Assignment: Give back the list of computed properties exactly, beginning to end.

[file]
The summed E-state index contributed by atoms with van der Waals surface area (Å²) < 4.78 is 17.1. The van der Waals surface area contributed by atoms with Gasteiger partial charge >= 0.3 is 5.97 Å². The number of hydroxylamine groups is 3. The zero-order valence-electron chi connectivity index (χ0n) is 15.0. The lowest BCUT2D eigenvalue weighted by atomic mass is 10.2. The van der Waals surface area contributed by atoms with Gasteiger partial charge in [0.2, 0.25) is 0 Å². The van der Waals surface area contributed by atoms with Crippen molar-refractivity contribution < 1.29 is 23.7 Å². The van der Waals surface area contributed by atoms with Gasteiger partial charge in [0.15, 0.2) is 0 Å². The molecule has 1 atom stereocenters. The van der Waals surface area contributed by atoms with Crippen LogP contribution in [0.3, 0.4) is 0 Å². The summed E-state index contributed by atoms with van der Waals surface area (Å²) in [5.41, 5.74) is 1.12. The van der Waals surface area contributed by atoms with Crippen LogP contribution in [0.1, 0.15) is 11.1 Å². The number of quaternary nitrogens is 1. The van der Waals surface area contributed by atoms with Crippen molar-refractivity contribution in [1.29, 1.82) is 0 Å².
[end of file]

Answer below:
The summed E-state index contributed by atoms with van der Waals surface area (Å²) < 4.78 is 17.1. The van der Waals surface area contributed by atoms with Gasteiger partial charge >= 0.3 is 5.97 Å². The number of hydroxylamine groups is 3. The zero-order valence-electron chi connectivity index (χ0n) is 15.0. The lowest BCUT2D eigenvalue weighted by atomic mass is 10.2. The van der Waals surface area contributed by atoms with Gasteiger partial charge in [0.2, 0.25) is 0 Å². The van der Waals surface area contributed by atoms with Crippen molar-refractivity contribution < 1.29 is 23.7 Å². The van der Waals surface area contributed by atoms with Gasteiger partial charge in [0.15, 0.2) is 0 Å². The molecule has 1 atom stereocenters. The van der Waals surface area contributed by atoms with Crippen LogP contribution in [0.3, 0.4) is 0 Å². The summed E-state index contributed by atoms with van der Waals surface area (Å²) in [5.41, 5.74) is 1.12. The van der Waals surface area contributed by atoms with Crippen LogP contribution in [0.1, 0.15) is 11.1 Å². The number of quaternary nitrogens is 1. The van der Waals surface area contributed by atoms with Crippen molar-refractivity contribution in [1.29, 1.82) is 0 Å².